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Warner Seeks To Be ‘Good Referee’ Of Elections

Photo by Joselyn King West Virginia Secretary of State Mac Warner prepares to address constituents at a town hall/Veterans Day commemoration Thursday at the Metropolitan Baptist Church in Wheeling.

WHEELING — West Virginia Secretary of State Mac Warner said elections officials must make good calls on the field, and he seeks to be a “good referee.”

Warner said he has witnessed it personally when voters have had their cars stopped in the parking lot at a polling location by people trying to influence their vote, and that that is illegal.

“I’ve seen people stopping cars, beating on the window and handing you a slate telling you to vote for. Then when you come out, they ask you who you’ve voted for. I want that to stop,” he said.

“If people start to the polling booth, they should not be stopped or infringed upon. If somebody wants to stand outside a 100-foot area and hold a sign that’s one thing, but I don’t want somebody being intimidated. And that’s what we’re trying to stop.”

Warner was in Wheeling Thursday night for a town hall and Veterans Day commemoration event at the Metropolitan Baptist Church in South Wheeling. After the ceremony, he spoke with those present about his recently launched “See Something, Text Something” app that permits the public to immediately report incidents through their smartphone when they see election irregularities. Warner called the system a very user-friendly app, and he hopes it will assist him and those working elections in West Virginia to be “good referees” enforcing the rules correctly.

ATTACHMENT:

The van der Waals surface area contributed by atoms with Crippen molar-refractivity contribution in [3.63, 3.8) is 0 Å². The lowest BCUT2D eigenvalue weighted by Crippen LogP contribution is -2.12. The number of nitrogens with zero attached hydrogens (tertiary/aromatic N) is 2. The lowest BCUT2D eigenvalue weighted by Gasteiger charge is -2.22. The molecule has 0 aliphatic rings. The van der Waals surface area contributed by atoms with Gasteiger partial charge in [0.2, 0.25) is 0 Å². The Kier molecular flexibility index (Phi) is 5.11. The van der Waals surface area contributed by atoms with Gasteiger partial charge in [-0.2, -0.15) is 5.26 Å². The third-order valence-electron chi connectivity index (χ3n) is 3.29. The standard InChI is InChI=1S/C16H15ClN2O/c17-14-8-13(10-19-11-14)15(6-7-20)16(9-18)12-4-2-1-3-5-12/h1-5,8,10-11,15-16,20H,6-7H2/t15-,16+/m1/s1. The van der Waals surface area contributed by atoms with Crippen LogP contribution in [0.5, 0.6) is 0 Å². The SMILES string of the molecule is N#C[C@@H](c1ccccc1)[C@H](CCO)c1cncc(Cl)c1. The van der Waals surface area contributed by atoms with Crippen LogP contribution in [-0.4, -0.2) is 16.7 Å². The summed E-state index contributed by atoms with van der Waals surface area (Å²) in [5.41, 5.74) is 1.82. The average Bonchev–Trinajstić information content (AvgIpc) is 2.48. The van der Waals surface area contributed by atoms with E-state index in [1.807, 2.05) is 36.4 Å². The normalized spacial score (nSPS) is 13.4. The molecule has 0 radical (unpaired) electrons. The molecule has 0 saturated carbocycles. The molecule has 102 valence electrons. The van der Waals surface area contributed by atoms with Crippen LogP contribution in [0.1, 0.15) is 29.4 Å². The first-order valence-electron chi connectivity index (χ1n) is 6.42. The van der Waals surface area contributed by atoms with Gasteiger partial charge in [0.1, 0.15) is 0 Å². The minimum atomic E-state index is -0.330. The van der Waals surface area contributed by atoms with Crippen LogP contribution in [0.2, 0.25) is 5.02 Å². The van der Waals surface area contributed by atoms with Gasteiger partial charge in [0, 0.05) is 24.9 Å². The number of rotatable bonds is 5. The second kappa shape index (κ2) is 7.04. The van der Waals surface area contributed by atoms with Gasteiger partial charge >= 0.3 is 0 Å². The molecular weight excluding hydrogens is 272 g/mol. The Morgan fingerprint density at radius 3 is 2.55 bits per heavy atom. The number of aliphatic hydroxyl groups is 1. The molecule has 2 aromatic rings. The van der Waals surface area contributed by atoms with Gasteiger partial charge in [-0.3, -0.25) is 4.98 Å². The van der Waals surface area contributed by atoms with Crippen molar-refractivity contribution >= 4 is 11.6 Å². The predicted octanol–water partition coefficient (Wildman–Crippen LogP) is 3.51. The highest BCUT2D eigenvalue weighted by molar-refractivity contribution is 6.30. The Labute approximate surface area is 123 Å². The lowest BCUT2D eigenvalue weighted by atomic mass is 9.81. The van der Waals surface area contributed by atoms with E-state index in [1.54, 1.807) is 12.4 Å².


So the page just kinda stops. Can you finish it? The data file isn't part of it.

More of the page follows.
“You fill it out right there as you are looking at the infractions,” he explained. “You’ve got witnesses, and you can take a picture and send it.

“It comes in immediately, whereas before you had to go back home and download a form. You can even take a video and submit it — as long as you’re not inside the polling location.”

Photos and video are prohibited inside the polling location.

“When our state law says you have to show a photo ID, I want our poll workers asking for an ID,” Warner said. “When state law says ballots have to be posted by Election Day — if a ballot comes in after that it shouldn’t count.”

Warner said he wants the election officials “knowing about, being trained on, and adhering to election rules.”

“That’s what I’m talking about when officials need to be making the right calls consistent with state laws,” he said. “And I want people voting in-person, on Election Day at an election booth — under the watchful, trained eye of two poll workers from each party. That is the gold standard.”

There are some exceptions under state law that provide for the casting of an absentee ballot by mail, and casting early ballots at an early voting polling location also is acceptable under state law, Warner said.

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